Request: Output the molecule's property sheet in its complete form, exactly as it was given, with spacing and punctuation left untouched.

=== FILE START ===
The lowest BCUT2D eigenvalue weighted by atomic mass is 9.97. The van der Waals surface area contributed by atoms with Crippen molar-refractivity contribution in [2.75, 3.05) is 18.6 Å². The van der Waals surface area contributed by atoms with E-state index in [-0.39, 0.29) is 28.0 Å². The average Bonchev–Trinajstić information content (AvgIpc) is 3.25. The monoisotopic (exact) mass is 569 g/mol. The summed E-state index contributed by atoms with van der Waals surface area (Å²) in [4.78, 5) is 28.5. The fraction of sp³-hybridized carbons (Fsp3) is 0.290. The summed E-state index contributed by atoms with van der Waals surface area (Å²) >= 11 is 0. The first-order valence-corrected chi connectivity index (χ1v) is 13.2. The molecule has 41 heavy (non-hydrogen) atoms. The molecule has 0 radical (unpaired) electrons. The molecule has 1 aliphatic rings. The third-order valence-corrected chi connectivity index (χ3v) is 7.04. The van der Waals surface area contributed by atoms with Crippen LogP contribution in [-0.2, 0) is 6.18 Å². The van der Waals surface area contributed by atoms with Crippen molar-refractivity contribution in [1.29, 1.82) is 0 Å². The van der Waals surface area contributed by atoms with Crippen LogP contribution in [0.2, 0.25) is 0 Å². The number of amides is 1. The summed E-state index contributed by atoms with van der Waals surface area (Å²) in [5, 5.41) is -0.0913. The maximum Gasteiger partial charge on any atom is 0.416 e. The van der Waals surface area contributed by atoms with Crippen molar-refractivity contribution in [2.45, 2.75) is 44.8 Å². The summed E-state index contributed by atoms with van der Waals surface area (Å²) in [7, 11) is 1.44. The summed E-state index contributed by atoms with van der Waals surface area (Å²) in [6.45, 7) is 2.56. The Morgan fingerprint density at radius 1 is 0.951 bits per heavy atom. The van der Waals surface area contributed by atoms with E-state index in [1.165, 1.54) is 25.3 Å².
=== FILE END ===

The lowest BCUT2D eigenvalue weighted by atomic mass is 9.97. The van der Waals surface area contributed by atoms with Crippen molar-refractivity contribution in [2.75, 3.05) is 18.6 Å². The van der Waals surface area contributed by atoms with E-state index in [-0.39, 0.29) is 28.0 Å². The average Bonchev–Trinajstić information content (AvgIpc) is 3.25. The monoisotopic (exact) mass is 569 g/mol. The summed E-state index contributed by atoms with van der Waals surface area (Å²) in [4.78, 5) is 28.5. The fraction of sp³-hybridized carbons (Fsp3) is 0.290. The summed E-state index contributed by atoms with van der Waals surface area (Å²) >= 11 is 0. The first-order valence-corrected chi connectivity index (χ1v) is 13.2. The molecule has 41 heavy (non-hydrogen) atoms. The molecule has 0 radical (unpaired) electrons. The molecule has 1 aliphatic rings. The third-order valence-corrected chi connectivity index (χ3v) is 7.04. The van der Waals surface area contributed by atoms with Crippen LogP contribution in [-0.2, 0) is 6.18 Å². The van der Waals surface area contributed by atoms with Crippen molar-refractivity contribution in [1.29, 1.82) is 0 Å². The van der Waals surface area contributed by atoms with Crippen LogP contribution in [0.2, 0.25) is 0 Å². The number of amides is 1. The summed E-state index contributed by atoms with van der Waals surface area (Å²) in [5, 5.41) is -0.0913. The maximum Gasteiger partial charge on any atom is 0.416 e. The van der Waals surface area contributed by atoms with Crippen molar-refractivity contribution in [2.45, 2.75) is 44.8 Å². The summed E-state index contributed by atoms with van der Waals surface area (Å²) in [7, 11) is 1.44. The summed E-state index contributed by atoms with van der Waals surface area (Å²) in [6.45, 7) is 2.56. The Morgan fingerprint density at radius 1 is 0.951 bits per heavy atom. The van der Waals surface area contributed by atoms with E-state index in [1.165, 1.54) is 25.3 Å².